Satellite images show how North Korea has transformed its border with China

Satellite images show that in January 2021, a primary fence and some guard posts were built along the Yalu River in North Korea’s northern border, as well as a secondary fence and some guard posts. In May 2019, no fences or border facilities are visible (HRW/Maxar)
Published March 9, 2024

Between 2020 and 2023, North Korea built a total 482 kilometres of new fencing on the northern border and enhanced another 260 kilometres of primary fencing that had existed before.

Once the start of the Covid pandemic, North Korea has systematically sealed the country’s bordersusing “expanded fences, guard posts, strict enforcement, and new rules, including a standing order for border guards to shoot on sight”, a new report from Human Rights Watch has revealed.

Analysis of the satellite images of hundreds of square kilometres of North Korea’s northern border shows how key trade and crossing points were fortified after the 2020 Covid-19 pandemic began. The satellite images also show the level of security infrastructure before and after 2020 on the border and “the scale, efforts, and resources that the North Korean government has invested in fortifying the border through new fencing, infrastructure, and its increased deployment of security personnel”.

The HRW report titled, “A Sense of Terror, Stronger than a Bullet: The Closing of North Korea 2018–2023” was released on 7 March and shows how between 2017 and 2023, the already isolated country effectively closed off North Korea from the rest of the world and “stopped almost all cross-border movement of people, formal and informal commercial trade, and humanitarian aid”.

In its analysis of the satellite images, HRW concluded that between 2020 and 2023 North Korea built a total 482 kilometres of new fencing in the areas and enhanced another 260 kilometres of primary fencing that had existed before.

Satellite images from April 2023 showed some fencing still under construction, it added.



RELATED: Images show North Korea sealing its border with China

There has been a major ramping up of security along the border between North Korea and China. This image shows North Korea from an area near the Chinese border city of Hunchun in 2015
Published March 9,  2024

North Korea has used the Covid-19 pandemic to seal up its northern border with China, new images from a leading human rights group show.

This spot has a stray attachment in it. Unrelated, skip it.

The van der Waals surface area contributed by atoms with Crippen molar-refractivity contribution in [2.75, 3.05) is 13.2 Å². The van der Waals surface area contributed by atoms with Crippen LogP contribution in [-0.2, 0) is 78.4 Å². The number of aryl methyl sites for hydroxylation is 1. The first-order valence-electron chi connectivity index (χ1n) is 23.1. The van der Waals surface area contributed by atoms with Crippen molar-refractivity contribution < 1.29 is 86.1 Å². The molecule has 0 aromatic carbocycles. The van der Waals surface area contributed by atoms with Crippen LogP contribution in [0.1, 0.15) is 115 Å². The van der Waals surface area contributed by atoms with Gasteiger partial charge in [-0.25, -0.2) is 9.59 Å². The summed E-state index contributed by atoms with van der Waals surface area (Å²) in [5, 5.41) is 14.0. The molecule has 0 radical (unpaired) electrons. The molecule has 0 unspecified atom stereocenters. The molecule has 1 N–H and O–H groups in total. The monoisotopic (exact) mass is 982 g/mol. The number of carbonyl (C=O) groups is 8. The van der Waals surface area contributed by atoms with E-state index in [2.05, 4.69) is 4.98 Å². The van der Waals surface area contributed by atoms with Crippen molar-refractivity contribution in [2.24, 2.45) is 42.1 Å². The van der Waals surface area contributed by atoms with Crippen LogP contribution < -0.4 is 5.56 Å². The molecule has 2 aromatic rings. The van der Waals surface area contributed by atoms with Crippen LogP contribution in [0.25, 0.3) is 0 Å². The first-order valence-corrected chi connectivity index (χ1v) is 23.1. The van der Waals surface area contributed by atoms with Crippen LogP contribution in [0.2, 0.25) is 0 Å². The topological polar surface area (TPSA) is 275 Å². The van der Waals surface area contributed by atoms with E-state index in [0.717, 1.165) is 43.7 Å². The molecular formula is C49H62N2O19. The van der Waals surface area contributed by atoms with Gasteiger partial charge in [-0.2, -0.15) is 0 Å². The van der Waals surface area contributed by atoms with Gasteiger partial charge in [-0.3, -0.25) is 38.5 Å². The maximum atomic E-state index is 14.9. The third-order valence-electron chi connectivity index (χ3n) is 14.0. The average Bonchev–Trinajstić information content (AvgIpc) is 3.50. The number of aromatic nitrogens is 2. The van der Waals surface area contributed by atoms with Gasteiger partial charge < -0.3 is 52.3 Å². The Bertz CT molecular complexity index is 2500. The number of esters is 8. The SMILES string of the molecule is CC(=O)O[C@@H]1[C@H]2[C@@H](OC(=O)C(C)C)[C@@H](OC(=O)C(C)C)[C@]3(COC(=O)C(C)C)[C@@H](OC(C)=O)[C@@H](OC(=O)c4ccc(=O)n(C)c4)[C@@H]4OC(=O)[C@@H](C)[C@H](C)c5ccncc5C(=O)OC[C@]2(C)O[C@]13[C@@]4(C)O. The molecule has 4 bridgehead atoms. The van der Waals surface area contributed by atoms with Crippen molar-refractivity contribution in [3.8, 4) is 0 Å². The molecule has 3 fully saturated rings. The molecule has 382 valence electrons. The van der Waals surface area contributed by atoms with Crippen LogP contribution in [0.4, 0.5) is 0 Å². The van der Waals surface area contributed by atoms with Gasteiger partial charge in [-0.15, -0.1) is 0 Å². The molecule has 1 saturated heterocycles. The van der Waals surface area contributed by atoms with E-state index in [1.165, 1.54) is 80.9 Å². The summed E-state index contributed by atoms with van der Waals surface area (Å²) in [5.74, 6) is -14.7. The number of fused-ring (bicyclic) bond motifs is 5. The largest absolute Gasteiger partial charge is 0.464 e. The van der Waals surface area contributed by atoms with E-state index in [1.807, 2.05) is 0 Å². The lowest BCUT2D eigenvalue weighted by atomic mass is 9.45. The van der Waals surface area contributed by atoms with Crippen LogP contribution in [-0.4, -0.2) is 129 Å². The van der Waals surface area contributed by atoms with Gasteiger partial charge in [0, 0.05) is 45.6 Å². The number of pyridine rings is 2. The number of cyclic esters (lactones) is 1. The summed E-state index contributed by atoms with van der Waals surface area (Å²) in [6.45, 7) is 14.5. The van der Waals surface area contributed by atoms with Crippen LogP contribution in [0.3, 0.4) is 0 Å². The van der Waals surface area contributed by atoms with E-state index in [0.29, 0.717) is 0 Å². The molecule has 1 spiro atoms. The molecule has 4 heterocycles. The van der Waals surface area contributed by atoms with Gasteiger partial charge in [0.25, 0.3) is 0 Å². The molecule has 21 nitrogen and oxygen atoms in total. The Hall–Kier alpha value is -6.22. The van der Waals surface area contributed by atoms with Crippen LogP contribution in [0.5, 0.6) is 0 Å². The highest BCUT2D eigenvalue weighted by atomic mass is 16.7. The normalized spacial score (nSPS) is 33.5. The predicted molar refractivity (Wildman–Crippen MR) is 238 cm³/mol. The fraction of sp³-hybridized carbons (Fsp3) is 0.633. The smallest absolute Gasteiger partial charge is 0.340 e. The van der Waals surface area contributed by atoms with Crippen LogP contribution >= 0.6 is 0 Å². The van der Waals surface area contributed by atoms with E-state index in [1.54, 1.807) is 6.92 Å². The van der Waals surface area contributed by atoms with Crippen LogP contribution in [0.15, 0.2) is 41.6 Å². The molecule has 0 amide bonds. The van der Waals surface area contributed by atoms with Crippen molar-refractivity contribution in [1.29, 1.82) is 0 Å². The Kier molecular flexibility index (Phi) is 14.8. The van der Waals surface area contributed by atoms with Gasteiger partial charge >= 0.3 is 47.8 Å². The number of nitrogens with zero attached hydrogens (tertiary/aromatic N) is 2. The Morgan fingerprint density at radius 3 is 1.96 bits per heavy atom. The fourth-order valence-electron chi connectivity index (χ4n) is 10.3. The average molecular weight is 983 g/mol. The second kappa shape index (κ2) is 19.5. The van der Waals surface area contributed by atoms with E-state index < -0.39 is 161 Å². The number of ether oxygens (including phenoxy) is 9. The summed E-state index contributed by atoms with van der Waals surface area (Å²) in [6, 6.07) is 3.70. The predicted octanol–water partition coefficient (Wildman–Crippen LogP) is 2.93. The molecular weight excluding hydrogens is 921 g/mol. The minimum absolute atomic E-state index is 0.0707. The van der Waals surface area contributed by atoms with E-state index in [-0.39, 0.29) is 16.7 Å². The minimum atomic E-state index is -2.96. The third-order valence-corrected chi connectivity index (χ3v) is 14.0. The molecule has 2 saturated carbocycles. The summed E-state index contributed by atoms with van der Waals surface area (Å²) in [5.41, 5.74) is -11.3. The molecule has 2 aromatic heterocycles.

Human Rights Watch (HRW) describes a situation which has seen “intensifying repression”, with “drastically reduced” cross-border movement and trade.

In the research, North Koreans spoke of the increasingly restrictive measures.

UN member states should “immediately address” North Korea’s isolation and humanitarian crisis, HRW stresses.

North Korean leader Kim Jong Un has reinforced a crackdown on border security in recent years, coinciding with the pandemic.

The border was only reopened a few months ago, largely to improve trade with China.

The report, entitled A Sense of Terror Stronger than a Bullet: The Closing of North Korea 2018-2023, describes the “overbroad, excessive, and unnecessary measures during the Covid-19 pandemic”.



RELATED: North Korea: Sealing China Border Worsens Crisis

Isolationist Policies Exacerbate Impact of UN Sanctions, Covid-19 Pandemic

North Korean soldiers patrolling on a riverside along fortified fences in the border county of Uiju, North Pyongan province, December 22, 2022. © 2022 Kyodo News/Getty Images
Published March 9, 2024
  • Since the Covid-19 pandemic in 2020, North Korea’s government has largely sealed its border with China and imposed overbroad, excessive, and unnecessary quarantines and restrictions on freedom of movement and trade, which have worsened the country’s already grave humanitarian and human rights situation.
  • The new restrictions exacerbated existing UN Security Council sanctions, which restricted most exports and some imports, unintentionally harming ordinary North Koreans’ livelihoods and food security.
  • UN member states should urgently address North Korea’s isolation and humanitarian crisis, encouraging authorities to end abusive measures and allow humanitarian aid with adequate oversight and monitoring.

(New York) – North Korea’s government under Kim Jong Un has effectively sealed its northern border with China, worsening an already grave humanitarian and human rights situation in the country, Human Rights Watch said in a report released today.

The 148-page report, “‘A Sense of Terror Stronger than a Bullet’: The Closing of North Korea 2018-2023,” documents the Democratic People’s Republic of Korea’s (DPRK or North Korea) overbroad, excessive, and unnecessary measures during the Covid-19 pandemic, including quarantines and new restrictions on economic activity and freedom of movement.

The government’s new measures have severely affected food security and the availability of products needed by North Koreans to survive that previously entered the country via formal or informal trade routes from China.

United Nations Security Council sanctions from 2016 and 2017 limited most exports and some imports, harming the country’s economy as well as people’s ability to make a living and access food and essential goods.




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Cherry May Timbol – Independent Reporter
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